Published: 08 March 2017
Author: Ryan Carlisle Thomas Ryan Carlisle Thomas
Orchard of rotten apples: foreign farm workers exploited
A summary of recent investigations
Investigations into the exploitation of migrant labour in the farming sector, including raids on farms, have been taking place around the country. The spotlight on these practices has been given renewed focus following the National Union of Worker’s test case against Corvino Farms in the Federal Court.
This is a brief guide to what’s been happening.
In 2015, the Federal Government established Taskforce Cadena – a specialist joint agency initiative between the Department of Immigration and Border Protection (DIBP) and the Fair Work Ombudsman (FWO). Its role is to target and disrupt the organisers of visa fraud, illegal work and the exploitation of foreign workers across various high-risk industries.
Earlier this month, Australian Border Force (ABF) officers found 27 suspected illegal workers at a strawberry farm near Brisbane during a raid. The farm supplies strawberries to supermarket giants Coles and Woolworths. In conjunction with Queensland police, Taskforce Cadena is continuing to investigate the farm operator and various labour hire companies.
New South Wales citrus company Simfresh, another supplier of Coles and other major retailers is also undergoing investigation by the taskforce.
Australian Border Force raids Gippsland farm
Closer to home, Australia’s biggest asparagus producer, Vizzarri Farms in Koo Wee Rup, south-eastern Victoria was raided in early December last year. ABF officers, supported by the Australian Federal Police and the FWO found 61 foreign nationals working illegally for the Coles, Woolworths, Aldi and Costo suppliers.
Fruits of their Labour: Cutri Fruit Investigation
Published late last year, an undercover investigation of Cutri Fruit by the ABC’s 7:30 and Fairfax Media revealed the shocking reality of the international black-market labour trade.
Malaysian journalist, Saiful Hasam, infiltrated the Swan Hill stone fruit grower through one of the numerous labour hire contractors operating in the area.
Saiful experienced exploitation first-hand, receiving a dismal $30 for four days’ work after being short-changed and made to pay rent to live in a dilapidated farmhouse with a dozen other illegal foreign workers. This house, which often accommodates up to 25 workers, was found to be owned by Immuto Fleur Nominees Pty Ltd, a company controlled by Cutri Fruit.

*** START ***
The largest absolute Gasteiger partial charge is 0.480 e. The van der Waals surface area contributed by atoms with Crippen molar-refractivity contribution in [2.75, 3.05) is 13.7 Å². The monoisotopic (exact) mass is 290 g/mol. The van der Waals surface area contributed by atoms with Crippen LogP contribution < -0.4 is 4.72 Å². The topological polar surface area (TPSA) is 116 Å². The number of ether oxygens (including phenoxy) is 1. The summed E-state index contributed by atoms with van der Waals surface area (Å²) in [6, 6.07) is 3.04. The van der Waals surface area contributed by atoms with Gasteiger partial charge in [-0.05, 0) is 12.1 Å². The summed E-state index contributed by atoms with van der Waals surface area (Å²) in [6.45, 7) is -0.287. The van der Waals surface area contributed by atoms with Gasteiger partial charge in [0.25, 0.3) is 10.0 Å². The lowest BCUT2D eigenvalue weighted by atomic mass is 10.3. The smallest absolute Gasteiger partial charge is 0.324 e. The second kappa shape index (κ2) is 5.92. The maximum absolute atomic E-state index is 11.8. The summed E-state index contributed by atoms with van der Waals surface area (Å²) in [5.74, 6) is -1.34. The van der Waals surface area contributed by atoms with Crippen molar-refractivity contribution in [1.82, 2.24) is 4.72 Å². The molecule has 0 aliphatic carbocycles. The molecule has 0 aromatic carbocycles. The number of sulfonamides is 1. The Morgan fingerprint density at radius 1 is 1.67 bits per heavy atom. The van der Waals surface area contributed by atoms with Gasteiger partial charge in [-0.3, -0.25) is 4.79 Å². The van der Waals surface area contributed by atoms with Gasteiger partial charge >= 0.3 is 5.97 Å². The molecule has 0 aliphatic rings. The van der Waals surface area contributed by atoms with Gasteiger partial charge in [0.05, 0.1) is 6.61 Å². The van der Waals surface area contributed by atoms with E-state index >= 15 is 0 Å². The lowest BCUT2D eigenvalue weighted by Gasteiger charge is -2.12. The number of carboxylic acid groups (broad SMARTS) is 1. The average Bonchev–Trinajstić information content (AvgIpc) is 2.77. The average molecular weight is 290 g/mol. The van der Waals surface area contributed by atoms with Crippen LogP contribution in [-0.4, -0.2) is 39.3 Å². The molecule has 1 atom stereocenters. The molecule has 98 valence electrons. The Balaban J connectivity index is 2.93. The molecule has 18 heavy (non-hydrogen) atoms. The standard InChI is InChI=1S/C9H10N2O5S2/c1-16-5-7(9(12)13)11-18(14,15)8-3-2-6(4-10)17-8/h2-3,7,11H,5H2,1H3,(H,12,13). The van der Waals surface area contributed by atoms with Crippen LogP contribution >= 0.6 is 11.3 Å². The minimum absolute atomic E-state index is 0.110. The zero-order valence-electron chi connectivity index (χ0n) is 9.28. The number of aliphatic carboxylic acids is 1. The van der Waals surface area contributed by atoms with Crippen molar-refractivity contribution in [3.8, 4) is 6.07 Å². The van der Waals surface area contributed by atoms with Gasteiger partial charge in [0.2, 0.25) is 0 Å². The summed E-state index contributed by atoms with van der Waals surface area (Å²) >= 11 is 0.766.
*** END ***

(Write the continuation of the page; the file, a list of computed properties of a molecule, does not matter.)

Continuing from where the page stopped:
The ABC and Fairfax Media have published video footage which allegedly shows one of Cutri Fruit’s senior managers saying to Saiful, "I can't employ you direct. You don't have the paper. You know what I mean? That's why we use the contractor because, I don't know, they dodgy it up."
Read the full story here.
A national, systemic issue
It is clear from the recent raids and investigations into Australian farms that exploitation of foreign workers is a widespread and systemic issue.
This must continue to be investigated and those responsible, including the primary employers, labour hire companies, all the way up the supply chain to the supermarket giants at the top, must be held accountable.
These workers are some of our most vulnerable. Some of them may face significant consequences for themselves, such as deportation, when these cases are exposed. It is hoped that vulnerable workers who have been caught up in these operations are not adversely treated by the DIBP/ABF when they have already been treated so poorly.
Following the Victorian Inquiry into Labour Hire and Insecure Work, the Andrews government has said it will introduce a state-wide licensing scheme for labour-hire businesses. This may be a step in the right direction, but we will need a national solution for this nation-wide problem.